Honky Château was the album which saw Elton John finally go “rock” and employ the Elton John Band of Davey Johnstone on lead guitar, Dee Murray on bass and Nigel Olsson on drums. For some reason, they were not allowed to be used on any more than one track on the previous albums, session musicians were used instead. I suppose when they were of the quality of Caleb Quaye then it didn’t matter so much. Elton had been perceived, particularly by the mainstream media, as a studious, bespectacled singer-songwriter safe enough to appear as a guest on the Mike Yarwood show, or “Cilla”. Now, however, it was getting near the time for him to don the outsized sunglasses and platform boots and become the somewhat preposterous “glam” rocker he would continue to be for many years. Not quite yet, though, he still appeared earnest, serious and hippily bearded on the cover, a bit like Van Morrison at the same period. The music, though, was given a full rock treatment, pounding drums, rocking as opposed to tinkling piano, classic rock guitar and was augmented by Elton’s more bluesy voice. The songs, too, included some jazzy, blues rockers. In all these respects, this was a transitional album for both singer and songwriter.



Don't Shoot Me, I'm Only The Piano Player (1973)

This was the album, released in January 1973, that saw Elton John begin his transition from "mature before his time, bespectacled balladeer" to outrageous glam rocker, still singing many of the same ballads, and interpreting Bernie Taupin's wonderful lyrics, but now with huge platform boots, gold lame suits and massive novelty glasses. The music was now not just adult, sincere ballads but was developing a commercial edge. Yes, Your Song and Rocket Man had been huge hits, but they were not upbeat, "glammy" rockers like the exhilarating, singalong fun of Crocodile Rock. It was a bridging point, musically and conceptually.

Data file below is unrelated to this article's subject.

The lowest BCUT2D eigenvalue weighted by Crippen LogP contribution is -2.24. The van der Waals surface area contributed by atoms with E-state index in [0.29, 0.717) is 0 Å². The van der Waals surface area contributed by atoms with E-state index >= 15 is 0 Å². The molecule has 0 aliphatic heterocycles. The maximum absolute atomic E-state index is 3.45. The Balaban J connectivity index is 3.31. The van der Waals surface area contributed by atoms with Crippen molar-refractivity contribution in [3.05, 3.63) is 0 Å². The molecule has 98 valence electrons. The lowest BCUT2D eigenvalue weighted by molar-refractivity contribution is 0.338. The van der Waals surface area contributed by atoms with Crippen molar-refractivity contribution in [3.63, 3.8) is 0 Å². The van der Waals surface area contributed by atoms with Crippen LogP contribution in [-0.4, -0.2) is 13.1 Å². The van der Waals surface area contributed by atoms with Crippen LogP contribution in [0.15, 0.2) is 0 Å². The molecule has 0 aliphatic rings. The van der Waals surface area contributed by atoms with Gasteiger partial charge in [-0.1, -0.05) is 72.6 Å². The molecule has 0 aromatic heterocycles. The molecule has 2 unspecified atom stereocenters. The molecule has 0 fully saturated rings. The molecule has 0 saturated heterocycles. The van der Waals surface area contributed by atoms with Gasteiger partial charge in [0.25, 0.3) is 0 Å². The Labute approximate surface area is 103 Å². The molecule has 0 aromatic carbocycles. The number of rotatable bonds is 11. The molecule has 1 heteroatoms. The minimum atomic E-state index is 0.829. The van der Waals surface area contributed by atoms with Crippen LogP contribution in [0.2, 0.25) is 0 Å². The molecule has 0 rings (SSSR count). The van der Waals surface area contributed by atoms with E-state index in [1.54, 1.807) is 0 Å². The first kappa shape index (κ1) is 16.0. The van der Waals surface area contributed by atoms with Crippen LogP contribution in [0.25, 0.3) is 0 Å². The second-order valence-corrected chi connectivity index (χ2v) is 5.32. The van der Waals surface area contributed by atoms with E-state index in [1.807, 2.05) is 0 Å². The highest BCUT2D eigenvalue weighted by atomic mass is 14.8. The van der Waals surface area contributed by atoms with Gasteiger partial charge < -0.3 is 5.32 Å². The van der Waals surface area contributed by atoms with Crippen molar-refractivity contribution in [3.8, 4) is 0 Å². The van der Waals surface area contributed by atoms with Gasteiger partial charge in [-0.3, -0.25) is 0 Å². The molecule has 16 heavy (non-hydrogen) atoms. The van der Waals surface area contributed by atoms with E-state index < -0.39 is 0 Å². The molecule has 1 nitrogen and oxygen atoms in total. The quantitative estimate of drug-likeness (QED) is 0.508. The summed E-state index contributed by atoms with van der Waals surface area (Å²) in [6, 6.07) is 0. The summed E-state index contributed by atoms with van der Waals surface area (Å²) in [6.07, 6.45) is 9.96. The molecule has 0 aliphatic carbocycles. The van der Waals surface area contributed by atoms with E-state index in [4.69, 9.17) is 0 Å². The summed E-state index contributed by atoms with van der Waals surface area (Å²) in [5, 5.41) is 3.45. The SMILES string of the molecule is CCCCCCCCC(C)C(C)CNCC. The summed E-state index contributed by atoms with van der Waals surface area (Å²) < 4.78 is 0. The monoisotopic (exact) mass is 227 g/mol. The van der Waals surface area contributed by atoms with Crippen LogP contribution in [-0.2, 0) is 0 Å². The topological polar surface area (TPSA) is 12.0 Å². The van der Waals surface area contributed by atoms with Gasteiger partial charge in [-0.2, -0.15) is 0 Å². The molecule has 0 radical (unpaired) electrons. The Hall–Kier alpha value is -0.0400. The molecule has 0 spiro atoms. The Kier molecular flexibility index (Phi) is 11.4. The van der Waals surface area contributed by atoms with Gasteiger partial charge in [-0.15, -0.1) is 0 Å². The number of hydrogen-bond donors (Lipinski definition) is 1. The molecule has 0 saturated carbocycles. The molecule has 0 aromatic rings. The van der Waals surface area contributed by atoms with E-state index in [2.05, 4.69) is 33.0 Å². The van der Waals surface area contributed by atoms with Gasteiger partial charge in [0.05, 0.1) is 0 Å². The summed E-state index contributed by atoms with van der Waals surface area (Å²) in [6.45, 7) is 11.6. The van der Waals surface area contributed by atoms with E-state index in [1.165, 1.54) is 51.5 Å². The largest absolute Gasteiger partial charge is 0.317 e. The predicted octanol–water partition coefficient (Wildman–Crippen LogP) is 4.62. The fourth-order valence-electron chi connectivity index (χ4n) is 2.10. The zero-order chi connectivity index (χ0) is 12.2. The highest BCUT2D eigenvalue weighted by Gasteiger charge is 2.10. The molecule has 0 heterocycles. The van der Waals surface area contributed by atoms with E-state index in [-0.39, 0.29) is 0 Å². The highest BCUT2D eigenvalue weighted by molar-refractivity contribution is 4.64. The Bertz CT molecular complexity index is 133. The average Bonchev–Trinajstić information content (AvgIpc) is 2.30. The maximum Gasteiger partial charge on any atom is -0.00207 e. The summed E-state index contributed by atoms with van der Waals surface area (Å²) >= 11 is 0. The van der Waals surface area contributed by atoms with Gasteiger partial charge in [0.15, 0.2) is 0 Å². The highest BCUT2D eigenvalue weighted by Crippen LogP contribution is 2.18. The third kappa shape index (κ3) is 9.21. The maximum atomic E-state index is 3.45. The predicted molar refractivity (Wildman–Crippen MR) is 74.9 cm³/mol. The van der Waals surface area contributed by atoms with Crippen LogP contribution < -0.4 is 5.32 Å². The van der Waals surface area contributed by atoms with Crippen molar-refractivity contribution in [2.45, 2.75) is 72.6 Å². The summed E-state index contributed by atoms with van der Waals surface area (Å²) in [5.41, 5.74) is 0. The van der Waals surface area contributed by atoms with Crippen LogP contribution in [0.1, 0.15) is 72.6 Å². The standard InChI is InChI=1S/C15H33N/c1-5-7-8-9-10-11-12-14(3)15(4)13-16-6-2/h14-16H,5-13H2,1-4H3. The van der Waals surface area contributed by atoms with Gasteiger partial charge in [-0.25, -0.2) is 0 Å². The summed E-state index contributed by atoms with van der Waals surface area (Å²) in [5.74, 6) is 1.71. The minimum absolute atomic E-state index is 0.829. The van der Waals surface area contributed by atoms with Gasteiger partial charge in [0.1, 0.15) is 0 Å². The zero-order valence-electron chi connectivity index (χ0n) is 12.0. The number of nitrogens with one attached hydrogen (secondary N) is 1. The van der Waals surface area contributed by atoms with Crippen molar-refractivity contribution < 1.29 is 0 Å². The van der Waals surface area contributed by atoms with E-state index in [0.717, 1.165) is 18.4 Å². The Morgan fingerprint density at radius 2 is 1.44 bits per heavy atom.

Goodbye Yellow Brick Road (1973)

In 1973 Elton John could do no wrong on both sides of the Atlantic. Honky Château and Don’t Shoot Me I’m Only The Piano Player had paved the way, but this tour de force really put Elton and his magnificent lyricist Bernie Taupin into the limelight. Not forgetting the marvellous band - Davey Johnstone on lead guitar, Dee Murray on bass and Nigel Olsson on drums. They were red hot on this album. Putting out a double album was always a risk but no such worries here. There is not a duff track on it. Even now, it is such a fulfilling listen. Amazing that something now forty-five years old still sounds so good. The remastering is amazing too as it is on all the Elton John Deluxe Editions. Yes, it does attract accusations of being bloated and indulgent, but I really can't find fault with any of the tracks  It was here that Elton John the great flamboyant entertainer was truly born, the old slightly introspective bespectacled figure behind the piano was now strutting round on huge platform boots in enormous comic glasses like a gigantic camp Frankenstein's monster. Eventually that monster would have to be destroyed, but for now it strode the world like a pudgy-fingered colossus. Do not let the over-the-top preposterous image overshadow the music, however, or indeed its tremendous lyrics.